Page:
It's not always easy to explain why a dad would choose not to be a part of their children's lives. But here are just a few reasons why this happens.
When fathers abandon their children, it’s not always simple.
It’s easy to write absentee dads off as selfish and uncaring, but simply dismissing them keeps us from seeing the whole story.
Growing up without a father can be confusing and in some cases debilitating. Many believe that having a father figure helps build a child’s sense of security and self-confidence. In fact, UNICEF attributed the low social and emotional well-being in advanced nations to the prevalance of father absenteeism.
The New York Times speculates that out of the millions of fatherless children, most aren’t left behind because of a “weak bond” with their dad, but because of a weak bond between their mum and dad.
In an effort to better understand why millions of children are growing up without a father, here are some of the most common reasons why fathers abandon their children.
Five reasons why fathers abandon their children
1. Fathers abandon their children because they feel they have no other choice
When they are unable to be the “perfect parent,” this feeling of inadequacy can be overwhelming. They might feel that their kid would be better off without them.
These dads see themselves as “deadbeat” fathers because of struggles with alcoholism or addiction. Basically, they feel their kids would be better off without them.
“The reason I walked away is because, at the moment, I wasn’t the man that I wanted to be for [my kids],” says an absentee dad named Dwayne on Oprah’s Lifeclass. “I put them on a higher pedestal than I put myself. So, at a point, I wasn’t worthy to be in their life because I wasn’t the man that I would want for them.”
2. They leave their children because they feel ashamed
When a marriage ends, a father may feel like a failure. Each time they see their kids or former partner, it could constantly reinforce this feeling. Though they may intend to or not, they can slowly phase themselves out of their kids’ lives.
They are overcome with the need to start over, to pursue building a life and family in order to “get it right.”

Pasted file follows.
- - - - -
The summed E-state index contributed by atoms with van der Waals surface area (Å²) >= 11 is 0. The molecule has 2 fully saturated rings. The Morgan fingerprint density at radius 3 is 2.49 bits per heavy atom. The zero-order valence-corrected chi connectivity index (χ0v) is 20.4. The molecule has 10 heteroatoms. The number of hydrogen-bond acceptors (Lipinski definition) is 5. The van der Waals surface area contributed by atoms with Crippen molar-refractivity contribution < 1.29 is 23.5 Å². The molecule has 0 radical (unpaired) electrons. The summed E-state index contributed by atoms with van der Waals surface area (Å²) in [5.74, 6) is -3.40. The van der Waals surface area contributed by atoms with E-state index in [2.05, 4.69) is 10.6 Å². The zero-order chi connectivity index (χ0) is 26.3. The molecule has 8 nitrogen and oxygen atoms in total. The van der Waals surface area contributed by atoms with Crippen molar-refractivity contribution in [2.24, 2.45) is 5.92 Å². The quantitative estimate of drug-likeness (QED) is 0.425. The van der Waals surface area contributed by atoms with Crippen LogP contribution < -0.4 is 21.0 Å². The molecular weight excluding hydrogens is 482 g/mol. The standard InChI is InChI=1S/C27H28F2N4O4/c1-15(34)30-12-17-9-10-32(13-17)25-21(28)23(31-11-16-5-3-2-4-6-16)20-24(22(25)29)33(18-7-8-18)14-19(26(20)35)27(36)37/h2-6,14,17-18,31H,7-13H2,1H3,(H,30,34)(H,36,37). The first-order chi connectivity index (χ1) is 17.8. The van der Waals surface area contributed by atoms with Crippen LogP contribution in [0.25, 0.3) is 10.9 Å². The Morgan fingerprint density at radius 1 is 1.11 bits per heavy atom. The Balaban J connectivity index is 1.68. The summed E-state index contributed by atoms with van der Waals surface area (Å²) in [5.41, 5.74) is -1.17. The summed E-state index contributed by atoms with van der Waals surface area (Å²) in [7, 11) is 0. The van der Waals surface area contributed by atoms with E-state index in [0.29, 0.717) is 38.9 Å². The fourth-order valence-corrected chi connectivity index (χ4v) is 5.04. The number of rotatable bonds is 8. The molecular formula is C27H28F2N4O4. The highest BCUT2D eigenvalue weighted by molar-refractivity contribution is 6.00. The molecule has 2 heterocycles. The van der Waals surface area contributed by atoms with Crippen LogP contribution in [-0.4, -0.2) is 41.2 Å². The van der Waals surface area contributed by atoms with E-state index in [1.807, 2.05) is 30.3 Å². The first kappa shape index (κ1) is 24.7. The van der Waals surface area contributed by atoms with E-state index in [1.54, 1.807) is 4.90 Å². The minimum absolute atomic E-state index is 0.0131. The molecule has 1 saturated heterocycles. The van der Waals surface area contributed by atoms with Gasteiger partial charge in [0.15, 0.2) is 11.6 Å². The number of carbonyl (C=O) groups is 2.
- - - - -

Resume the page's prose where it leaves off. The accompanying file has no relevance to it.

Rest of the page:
3. They leave their children because they hold bitterness over a failed relationship
Throughout the painful process of divorce or separation, resentment for their former partner can build up. If they are unable to establish a friendship or even a civil relationship, this can affect their perceived abilities as a parent.
Sadly, children are often caught in the middle. Some dads can’t get past maintaining a relationship with their kid’s mums long after the romance has ended. For whatever reason, they can’t put the pain behind them and end up abandoning a future where they’re part of their kids’ lives.
4. They leave their children because they feel their only obligation is to provide
Fathers tend to stay out of the picture once they feel that they are fulfilling their financial obligations to their children.
They may feel that they are playing their part in raising kids, which is to provide. But kids need much more from their dads than economic support. They need their wisdom and guidance. They need to feel that they have a dad who believes in them.
“But it’s not just about presents… but presence… You create this script of what this ideal father is supposed to be, and then you try to live up to a script that’s not reality… And then when you don’t [live up to it], you feel, ‘I’m not worthy,’ and you pull away.” says Roland Warren of the National Fatherhood Initiative to the Huffington Post.
5. They leave their children because they can’t stand the feeling of loss
Even if they are no longer in love with their former partner, they can still feel regret over their failed relationship. This results in a feeling of loss or mourning over “what could have been.”
Relationships are difficult. It’s that simple and that complicated.
When a father chooses to leave because they are ill-equipped for fatherhood, it’s not always an easy decision to make.
Though it may seem sudden, when fathers abandon their kids, the act of leaving is often the last in a series of choices they have already made inside their heads long before they walk out the door.